Welcome to part 2 of Anxiety and depression in AuDHD! Here, we’ll focus on some ways we can improve outcomes for autistic people and AuDHDers (autism + ADHD) who experience anxiety and depression.
What factors help lessen the frequency and risks of anxiety and depression?
Researchers have come up with various potential solutions to minimize the risk of anxiety and depression in autistic and AuDHD communities. These potential solutions are also called protective factors. In this article, I have organized these protective factors into three, specific levels: systems-level factors, individual-level factors, and group-level factors.
When referring to systems-level factors, I mean that these changes are not things we can enact on our own, but through the help of policy and widespread changes to practices by clinicians and care providers. One systems-level factor to help mitigate the effects of anxiety and depression on AuDHDers is widening access to diagnosis and mental health support. This can be done in a few ways.
One way is by ending the disconnect between treating mental health and supporting neurodevelopmental conditions. As mentioned in Part 1 of this article, many autistics find that when seeking out treatment for anxiety and depression, practitioners do not understand autism and do not know how to help them.“I wouldn’t know where to start”: Perspectives from clinicians, agency leaders, and autistic adults on improving community mental health services for autistic adults (Maddox et al., 2020) Many autistics report that clinicians weren’t accommodating for overwhelming sensory issues (like harsh lighting, uncomfortable chairs) and wouldn’t offer enough solutions to their clients looking for help.
It could be the case that practitioners might feel more confident in treating common mental health conditions like anxiety and depression, and may feel they do not have the tools to provide adequate support to autistic folks. However, while I’m not a clinician, I feel they have a responsibility to learn more about autistic folks as well as about different presentations of anxiety and depression. After all, the high prevalence of autistics with co-occurring mental health conditions suggests these providers are very likely to have autistic and AuDHD people in their office at one point. This would likely increase providers’ confidence in encountering different kinds of clients and make more autistic people feel comfortable reaching out for support.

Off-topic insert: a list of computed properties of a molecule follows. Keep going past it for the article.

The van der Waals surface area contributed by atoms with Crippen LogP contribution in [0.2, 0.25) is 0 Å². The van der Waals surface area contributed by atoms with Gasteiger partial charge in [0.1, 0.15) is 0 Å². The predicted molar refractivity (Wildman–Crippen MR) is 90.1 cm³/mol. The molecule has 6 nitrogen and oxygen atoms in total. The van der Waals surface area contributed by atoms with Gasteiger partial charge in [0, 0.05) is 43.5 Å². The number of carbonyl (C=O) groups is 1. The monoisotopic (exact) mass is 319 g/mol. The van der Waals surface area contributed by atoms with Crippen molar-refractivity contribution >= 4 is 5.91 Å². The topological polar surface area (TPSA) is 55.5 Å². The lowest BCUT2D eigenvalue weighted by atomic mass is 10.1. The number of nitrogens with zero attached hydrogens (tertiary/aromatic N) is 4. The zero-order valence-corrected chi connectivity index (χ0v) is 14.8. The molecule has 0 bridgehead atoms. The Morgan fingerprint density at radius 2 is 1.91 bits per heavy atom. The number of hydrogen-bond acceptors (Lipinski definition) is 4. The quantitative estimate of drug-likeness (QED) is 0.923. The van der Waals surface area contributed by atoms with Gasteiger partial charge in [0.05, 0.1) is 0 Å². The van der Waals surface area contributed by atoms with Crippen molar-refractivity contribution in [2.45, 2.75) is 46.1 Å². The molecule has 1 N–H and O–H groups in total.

Another systems-level way to mitigate anxiety and depression is by widening financial access to care, including diagnosis and treatment. Financial barriers to these procedures are a popular reason why autistics find difficulty accessing services.Depression in independent young adults on the autism spectrum: Demographic characteristics, service use, and barriers (Zheng et al., 2021) I have personally seen how not being able to afford consistent therapy and medications can perpetuate even more anxiety and overwhelm in my friends.
Finally, creating more research on different cultural presentations of Autism and ADHD is necessary for autistics of various ethnic and cultural backgrounds to gain access to supportive care.“I wouldn’t know where to start”: Perspectives from clinicians, agency leaders, and autistic adults on improving community mental health services for autistic adults (Maddox et al., 2020)Depression in independent young adults on the autism spectrum: Demographic characteristics, service use, and barriers (Zheng et al., 2021)When Autism and Depression Come Together: What We Know, How to Manage, and Key Resources (Zheng et al., 2021) | Anxiety & Depression Association of America Making it easier to receive earlier diagnoses for autism and ADHD can be helpful in preventing the functional challenges and emotional distress that arise with unsupported autism. This, in turn, would decrease the risk of developing anxiety and depression disorders earlier in life for autistics and AuDHDers.